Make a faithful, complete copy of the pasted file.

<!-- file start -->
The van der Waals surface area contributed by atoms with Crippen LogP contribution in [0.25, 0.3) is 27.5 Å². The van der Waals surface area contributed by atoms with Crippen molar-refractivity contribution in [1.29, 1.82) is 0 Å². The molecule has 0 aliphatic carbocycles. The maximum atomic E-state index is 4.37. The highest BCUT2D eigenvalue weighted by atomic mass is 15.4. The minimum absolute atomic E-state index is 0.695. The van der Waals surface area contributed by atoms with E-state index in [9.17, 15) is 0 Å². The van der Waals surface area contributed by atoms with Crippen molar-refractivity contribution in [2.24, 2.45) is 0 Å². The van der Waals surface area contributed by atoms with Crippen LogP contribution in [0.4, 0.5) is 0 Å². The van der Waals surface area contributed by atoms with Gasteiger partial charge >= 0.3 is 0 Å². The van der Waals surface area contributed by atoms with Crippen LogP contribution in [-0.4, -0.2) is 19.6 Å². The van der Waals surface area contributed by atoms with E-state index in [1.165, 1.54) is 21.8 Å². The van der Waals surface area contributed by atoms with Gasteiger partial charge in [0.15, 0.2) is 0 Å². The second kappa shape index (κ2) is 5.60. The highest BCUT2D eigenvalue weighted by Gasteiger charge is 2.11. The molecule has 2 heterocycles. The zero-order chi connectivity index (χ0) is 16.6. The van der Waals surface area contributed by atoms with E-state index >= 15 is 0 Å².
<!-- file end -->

The van der Waals surface area contributed by atoms with Crippen LogP contribution in [0.25, 0.3) is 27.5 Å². The van der Waals surface area contributed by atoms with Crippen molar-refractivity contribution in [1.29, 1.82) is 0 Å². The molecule has 0 aliphatic carbocycles. The maximum atomic E-state index is 4.37. The highest BCUT2D eigenvalue weighted by atomic mass is 15.4. The minimum absolute atomic E-state index is 0.695. The van der Waals surface area contributed by atoms with E-state index in [9.17, 15) is 0 Å². The van der Waals surface area contributed by atoms with Crippen molar-refractivity contribution in [2.24, 2.45) is 0 Å². The van der Waals surface area contributed by atoms with Crippen LogP contribution in [0.4, 0.5) is 0 Å². The van der Waals surface area contributed by atoms with Gasteiger partial charge >= 0.3 is 0 Å². The van der Waals surface area contributed by atoms with Crippen LogP contribution in [-0.4, -0.2) is 19.6 Å². The van der Waals surface area contributed by atoms with E-state index in [1.165, 1.54) is 21.8 Å². The van der Waals surface area contributed by atoms with Gasteiger partial charge in [0.15, 0.2) is 0 Å². The second kappa shape index (κ2) is 5.60. The highest BCUT2D eigenvalue weighted by Gasteiger charge is 2.11. The molecule has 2 heterocycles. The zero-order chi connectivity index (χ0) is 16.6. The van der Waals surface area contributed by atoms with E-state index >= 15 is 0 Å².